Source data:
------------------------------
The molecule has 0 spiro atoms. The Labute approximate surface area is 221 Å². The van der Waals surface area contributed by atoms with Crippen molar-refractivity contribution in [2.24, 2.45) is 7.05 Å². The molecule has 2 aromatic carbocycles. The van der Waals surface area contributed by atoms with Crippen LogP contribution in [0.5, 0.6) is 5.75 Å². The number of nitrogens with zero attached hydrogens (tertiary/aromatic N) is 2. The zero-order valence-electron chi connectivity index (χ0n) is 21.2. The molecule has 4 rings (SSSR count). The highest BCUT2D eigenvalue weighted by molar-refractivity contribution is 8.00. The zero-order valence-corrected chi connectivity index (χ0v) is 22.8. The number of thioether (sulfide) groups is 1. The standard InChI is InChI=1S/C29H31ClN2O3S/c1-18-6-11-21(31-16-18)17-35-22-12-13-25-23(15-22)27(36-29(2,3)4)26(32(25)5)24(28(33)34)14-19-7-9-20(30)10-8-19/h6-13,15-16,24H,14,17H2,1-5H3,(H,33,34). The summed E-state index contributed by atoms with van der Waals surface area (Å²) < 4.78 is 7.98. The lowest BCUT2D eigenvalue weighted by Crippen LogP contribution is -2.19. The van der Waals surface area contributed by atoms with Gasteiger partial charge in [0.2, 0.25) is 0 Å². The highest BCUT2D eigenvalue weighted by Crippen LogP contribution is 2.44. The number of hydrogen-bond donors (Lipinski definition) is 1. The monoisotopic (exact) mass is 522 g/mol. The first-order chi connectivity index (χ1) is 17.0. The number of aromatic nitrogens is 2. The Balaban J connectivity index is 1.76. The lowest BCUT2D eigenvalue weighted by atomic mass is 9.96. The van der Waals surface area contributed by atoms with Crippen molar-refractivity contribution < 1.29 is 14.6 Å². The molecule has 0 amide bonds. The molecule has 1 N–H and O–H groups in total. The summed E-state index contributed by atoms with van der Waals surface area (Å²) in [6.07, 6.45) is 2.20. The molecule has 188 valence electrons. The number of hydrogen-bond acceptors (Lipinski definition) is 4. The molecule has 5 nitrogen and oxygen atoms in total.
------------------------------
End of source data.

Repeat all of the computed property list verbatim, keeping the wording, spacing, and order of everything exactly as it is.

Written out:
The molecule has 0 spiro atoms. The Labute approximate surface area is 221 Å². The van der Waals surface area contributed by atoms with Crippen molar-refractivity contribution in [2.24, 2.45) is 7.05 Å². The molecule has 2 aromatic carbocycles. The van der Waals surface area contributed by atoms with Crippen LogP contribution in [0.5, 0.6) is 5.75 Å². The number of nitrogens with zero attached hydrogens (tertiary/aromatic N) is 2. The zero-order valence-electron chi connectivity index (χ0n) is 21.2. The molecule has 4 rings (SSSR count). The highest BCUT2D eigenvalue weighted by molar-refractivity contribution is 8.00. The zero-order valence-corrected chi connectivity index (χ0v) is 22.8. The number of thioether (sulfide) groups is 1. The standard InChI is InChI=1S/C29H31ClN2O3S/c1-18-6-11-21(31-16-18)17-35-22-12-13-25-23(15-22)27(36-29(2,3)4)26(32(25)5)24(28(33)34)14-19-7-9-20(30)10-8-19/h6-13,15-16,24H,14,17H2,1-5H3,(H,33,34). The summed E-state index contributed by atoms with van der Waals surface area (Å²) < 4.78 is 7.98. The lowest BCUT2D eigenvalue weighted by Crippen LogP contribution is -2.19. The van der Waals surface area contributed by atoms with Gasteiger partial charge in [0.2, 0.25) is 0 Å². The highest BCUT2D eigenvalue weighted by Crippen LogP contribution is 2.44. The number of hydrogen-bond donors (Lipinski definition) is 1. The monoisotopic (exact) mass is 522 g/mol. The first-order chi connectivity index (χ1) is 17.0. The number of aromatic nitrogens is 2. The Balaban J connectivity index is 1.76. The lowest BCUT2D eigenvalue weighted by atomic mass is 9.96. The van der Waals surface area contributed by atoms with Crippen molar-refractivity contribution < 1.29 is 14.6 Å². The molecule has 0 amide bonds. The molecule has 1 N–H and O–H groups in total. The summed E-state index contributed by atoms with van der Waals surface area (Å²) in [6.07, 6.45) is 2.20. The molecule has 188 valence electrons. The number of hydrogen-bond acceptors (Lipinski definition) is 4. The molecule has 5 nitrogen and oxygen atoms in total.